What Happened to Worley Parsons Share Price Today?

What does Worley do?

Worley Parsons [ASX:WOR] is a contract engineering company primarily providing services to the oil and gas industry.

What’s happening to WOR’s share price?

Today, WOR’s share price plunged more than 15% on the back of its half year earnings announcement. Underlying earnings after tax fell 22.7% to $57 million.

Worryingly, operating cash flow declined $85 million during the half as WOR struggled to collect project revenue from a number of different clients. That contributed to a $136 million decline in WOR’s cash balance.

What now for Worley Parsons?

Worley benefits from rising capital expenditure in the oil and gas sector. While energy prices have increased strongly from their lows of 2016, it takes some time for higher prices to flow through to investment in new projects.

As you can see in the chart below, the market started to price in a recovery in capital investment for the energy industry and WOR’s earnings. The stock rallied from a low of $3 in February last year to around $10.40 in January.

That’s a rally of nearly 250% in 12 months.

ASX WOR Worley Parsons

Source: Bigcharts

A rally like this doesn’t leave much room for disappointment.

If earnings growth doesn’t come through as expected, the share price will suffer. That’s exactly what happened today.

WOR’s share price simply got ahead of its earnings. The industry is only just recovering from a massive bear market and reduction in investment in new projects. It will take some time to come back to ‘normal’ (whatever that is) and benefit WOR.

Today’s share price reaction tells you to be very wary of buying WOR at this point. Sharp falls on the back of an earnings announcement means the news is much worse than expected. And given WOR trades on a price-to-earnings multiple of 17 (which is above average) it’s not a cheap stock.

The poor earnings announcement, combined with the damaging price chart, tells you to avoid WOR for the time being.

Never assess a stock’s fundamentals without looking at the chart too. Combining fundamental analysis with charting can yield powerful results.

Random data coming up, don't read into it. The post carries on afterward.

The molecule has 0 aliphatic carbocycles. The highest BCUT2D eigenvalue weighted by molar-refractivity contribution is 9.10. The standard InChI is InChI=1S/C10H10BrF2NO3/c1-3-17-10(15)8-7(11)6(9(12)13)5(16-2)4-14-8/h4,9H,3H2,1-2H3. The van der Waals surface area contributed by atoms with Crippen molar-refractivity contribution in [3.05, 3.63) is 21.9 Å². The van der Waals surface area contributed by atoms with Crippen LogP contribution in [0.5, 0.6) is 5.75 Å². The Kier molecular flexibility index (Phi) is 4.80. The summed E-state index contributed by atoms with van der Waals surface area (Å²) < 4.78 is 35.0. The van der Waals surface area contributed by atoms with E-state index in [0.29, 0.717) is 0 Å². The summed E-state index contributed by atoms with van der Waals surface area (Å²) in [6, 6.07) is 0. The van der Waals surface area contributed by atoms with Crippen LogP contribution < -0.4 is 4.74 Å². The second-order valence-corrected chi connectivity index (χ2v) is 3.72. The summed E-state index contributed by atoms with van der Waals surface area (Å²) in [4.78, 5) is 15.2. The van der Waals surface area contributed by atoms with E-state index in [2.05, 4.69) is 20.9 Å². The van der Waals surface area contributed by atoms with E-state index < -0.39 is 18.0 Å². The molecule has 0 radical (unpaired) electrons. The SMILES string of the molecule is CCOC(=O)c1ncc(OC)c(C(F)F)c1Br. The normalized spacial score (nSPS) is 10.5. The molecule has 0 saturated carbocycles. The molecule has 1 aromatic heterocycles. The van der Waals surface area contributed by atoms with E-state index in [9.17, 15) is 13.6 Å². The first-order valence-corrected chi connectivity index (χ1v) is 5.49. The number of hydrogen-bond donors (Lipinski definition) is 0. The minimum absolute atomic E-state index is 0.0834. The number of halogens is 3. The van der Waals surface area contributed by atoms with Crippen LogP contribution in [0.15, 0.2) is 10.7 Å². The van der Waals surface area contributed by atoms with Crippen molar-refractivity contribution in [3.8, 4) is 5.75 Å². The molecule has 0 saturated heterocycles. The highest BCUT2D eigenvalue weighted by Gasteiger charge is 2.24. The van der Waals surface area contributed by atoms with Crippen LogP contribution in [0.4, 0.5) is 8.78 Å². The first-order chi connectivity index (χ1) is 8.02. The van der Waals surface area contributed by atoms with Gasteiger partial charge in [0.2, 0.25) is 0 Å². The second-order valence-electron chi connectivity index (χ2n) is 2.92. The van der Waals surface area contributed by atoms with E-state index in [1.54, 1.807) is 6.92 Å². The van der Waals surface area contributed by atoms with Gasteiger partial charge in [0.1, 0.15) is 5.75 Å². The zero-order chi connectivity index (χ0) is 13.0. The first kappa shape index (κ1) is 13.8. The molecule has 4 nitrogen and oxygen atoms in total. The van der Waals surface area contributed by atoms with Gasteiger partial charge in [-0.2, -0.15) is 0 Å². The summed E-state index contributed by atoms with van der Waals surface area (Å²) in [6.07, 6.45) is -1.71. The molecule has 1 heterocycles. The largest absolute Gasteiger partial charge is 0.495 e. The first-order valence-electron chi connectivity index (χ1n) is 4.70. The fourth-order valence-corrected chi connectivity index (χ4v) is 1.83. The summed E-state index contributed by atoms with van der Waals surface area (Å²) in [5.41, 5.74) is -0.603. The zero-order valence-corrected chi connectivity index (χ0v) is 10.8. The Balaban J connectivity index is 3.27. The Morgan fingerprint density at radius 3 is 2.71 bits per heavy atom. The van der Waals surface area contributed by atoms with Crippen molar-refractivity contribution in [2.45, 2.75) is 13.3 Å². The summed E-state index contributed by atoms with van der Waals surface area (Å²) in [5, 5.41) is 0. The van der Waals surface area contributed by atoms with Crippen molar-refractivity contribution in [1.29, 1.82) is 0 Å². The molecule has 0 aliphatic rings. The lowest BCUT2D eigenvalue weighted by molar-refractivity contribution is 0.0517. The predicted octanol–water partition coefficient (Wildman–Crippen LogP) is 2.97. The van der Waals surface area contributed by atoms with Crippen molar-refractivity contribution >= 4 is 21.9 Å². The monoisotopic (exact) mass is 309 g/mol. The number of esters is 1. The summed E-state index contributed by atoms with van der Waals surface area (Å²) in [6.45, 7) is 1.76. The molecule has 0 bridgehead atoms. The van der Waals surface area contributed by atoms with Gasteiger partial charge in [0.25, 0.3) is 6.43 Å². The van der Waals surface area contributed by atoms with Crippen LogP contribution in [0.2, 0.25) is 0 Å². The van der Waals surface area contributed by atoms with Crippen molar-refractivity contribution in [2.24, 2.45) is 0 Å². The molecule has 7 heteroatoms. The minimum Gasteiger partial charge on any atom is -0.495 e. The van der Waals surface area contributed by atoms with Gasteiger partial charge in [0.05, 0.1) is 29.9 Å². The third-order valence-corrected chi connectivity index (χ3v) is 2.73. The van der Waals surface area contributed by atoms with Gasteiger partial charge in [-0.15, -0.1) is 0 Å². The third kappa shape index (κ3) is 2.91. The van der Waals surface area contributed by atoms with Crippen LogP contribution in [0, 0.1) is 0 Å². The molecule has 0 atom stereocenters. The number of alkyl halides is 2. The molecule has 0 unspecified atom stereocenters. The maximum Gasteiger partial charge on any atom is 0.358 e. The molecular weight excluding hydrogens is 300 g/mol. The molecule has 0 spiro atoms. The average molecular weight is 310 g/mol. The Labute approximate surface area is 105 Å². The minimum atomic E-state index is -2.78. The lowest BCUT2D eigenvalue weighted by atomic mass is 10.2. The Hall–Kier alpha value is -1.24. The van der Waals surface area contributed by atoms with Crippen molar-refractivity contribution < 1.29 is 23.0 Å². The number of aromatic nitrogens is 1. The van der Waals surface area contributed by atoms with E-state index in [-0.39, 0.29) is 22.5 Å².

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Greg Canavan,
Editor, Money Morning


Greg Canavan is a Feature Editor at Money Morning and Head of Research at Fat Tail Investment Research.

He likes to promote a seemingly weird investment philosophy based on the old adage that ‘ignorance is bliss’.

That is, investing in the Information Age means you have all the information you need at your fingertips. But how useful is this information? Much of it is noise and serves to confuse, rather than inform, investors.

And, through the process of confirmation bias, you tend to read what you already agree with. As a result, you often only think you know that you know what is going on. But, the fact is, you really don’t know. No one does. The world is far too complex to understand.

When you accept this, your newfound ignorance becomes a formidable investment weapon. That’s because you’re not a slave to your emotions and biases.

Greg puts this philosophy into action as the Editor of Crisis & Opportunity. As the name suggests, Greg sees opportunity in a crisis. To find the opportunities, he uses a process called the ‘Fusion Method’, which combines traditional valuation techniques with charting analysis.

Read correctly, a chart contains all the information you need. It contains no opinions or emotion. Combine that with traditional stock analysis and you have a robust stock-selection strategy.

With Greg’s help, you can implement a long-term wealth-building strategy into your financial planning, be better prepared for the financial challenges ahead, and stop making the basic, costly mistakes that most private investors do every time they buy a stock.

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